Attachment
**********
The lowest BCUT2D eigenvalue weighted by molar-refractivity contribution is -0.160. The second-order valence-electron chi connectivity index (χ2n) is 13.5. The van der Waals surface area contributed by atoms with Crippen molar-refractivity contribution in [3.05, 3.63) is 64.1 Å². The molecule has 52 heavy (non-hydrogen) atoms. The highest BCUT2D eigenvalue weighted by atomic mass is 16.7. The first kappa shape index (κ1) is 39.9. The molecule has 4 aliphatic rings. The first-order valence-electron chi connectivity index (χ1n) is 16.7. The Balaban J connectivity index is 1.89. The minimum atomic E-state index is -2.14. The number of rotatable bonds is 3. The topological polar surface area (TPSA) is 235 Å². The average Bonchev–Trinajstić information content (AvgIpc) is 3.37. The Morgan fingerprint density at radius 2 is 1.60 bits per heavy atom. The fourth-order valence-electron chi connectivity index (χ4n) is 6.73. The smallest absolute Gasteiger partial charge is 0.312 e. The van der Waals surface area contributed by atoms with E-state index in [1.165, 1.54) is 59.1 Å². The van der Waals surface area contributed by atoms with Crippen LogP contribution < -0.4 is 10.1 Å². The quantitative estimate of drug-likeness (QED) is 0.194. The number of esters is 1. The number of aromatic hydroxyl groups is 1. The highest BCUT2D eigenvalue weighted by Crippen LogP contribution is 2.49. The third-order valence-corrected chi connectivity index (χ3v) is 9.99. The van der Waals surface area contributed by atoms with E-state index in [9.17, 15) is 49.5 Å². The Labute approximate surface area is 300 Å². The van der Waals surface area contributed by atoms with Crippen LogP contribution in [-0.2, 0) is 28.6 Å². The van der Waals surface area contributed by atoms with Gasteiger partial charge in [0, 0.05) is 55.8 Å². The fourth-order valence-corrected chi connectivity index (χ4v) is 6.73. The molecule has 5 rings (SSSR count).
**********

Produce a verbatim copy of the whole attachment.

The lowest BCUT2D eigenvalue weighted by molar-refractivity contribution is -0.160. The second-order valence-electron chi connectivity index (χ2n) is 13.5. The van der Waals surface area contributed by atoms with Crippen molar-refractivity contribution in [3.05, 3.63) is 64.1 Å². The molecule has 52 heavy (non-hydrogen) atoms. The highest BCUT2D eigenvalue weighted by atomic mass is 16.7. The first kappa shape index (κ1) is 39.9. The molecule has 4 aliphatic rings. The first-order valence-electron chi connectivity index (χ1n) is 16.7. The Balaban J connectivity index is 1.89. The minimum atomic E-state index is -2.14. The number of rotatable bonds is 3. The topological polar surface area (TPSA) is 235 Å². The average Bonchev–Trinajstić information content (AvgIpc) is 3.37. The Morgan fingerprint density at radius 2 is 1.60 bits per heavy atom. The fourth-order valence-electron chi connectivity index (χ4n) is 6.73. The smallest absolute Gasteiger partial charge is 0.312 e. The van der Waals surface area contributed by atoms with E-state index in [1.165, 1.54) is 59.1 Å². The van der Waals surface area contributed by atoms with Crippen LogP contribution < -0.4 is 10.1 Å². The quantitative estimate of drug-likeness (QED) is 0.194. The number of esters is 1. The number of aromatic hydroxyl groups is 1. The highest BCUT2D eigenvalue weighted by Crippen LogP contribution is 2.49. The third-order valence-corrected chi connectivity index (χ3v) is 9.99. The van der Waals surface area contributed by atoms with E-state index in [9.17, 15) is 49.5 Å². The Labute approximate surface area is 300 Å². The van der Waals surface area contributed by atoms with Crippen LogP contribution in [-0.2, 0) is 28.6 Å². The van der Waals surface area contributed by atoms with Gasteiger partial charge in [0, 0.05) is 55.8 Å². The fourth-order valence-corrected chi connectivity index (χ4v) is 6.73. The molecule has 5 rings (SSSR count).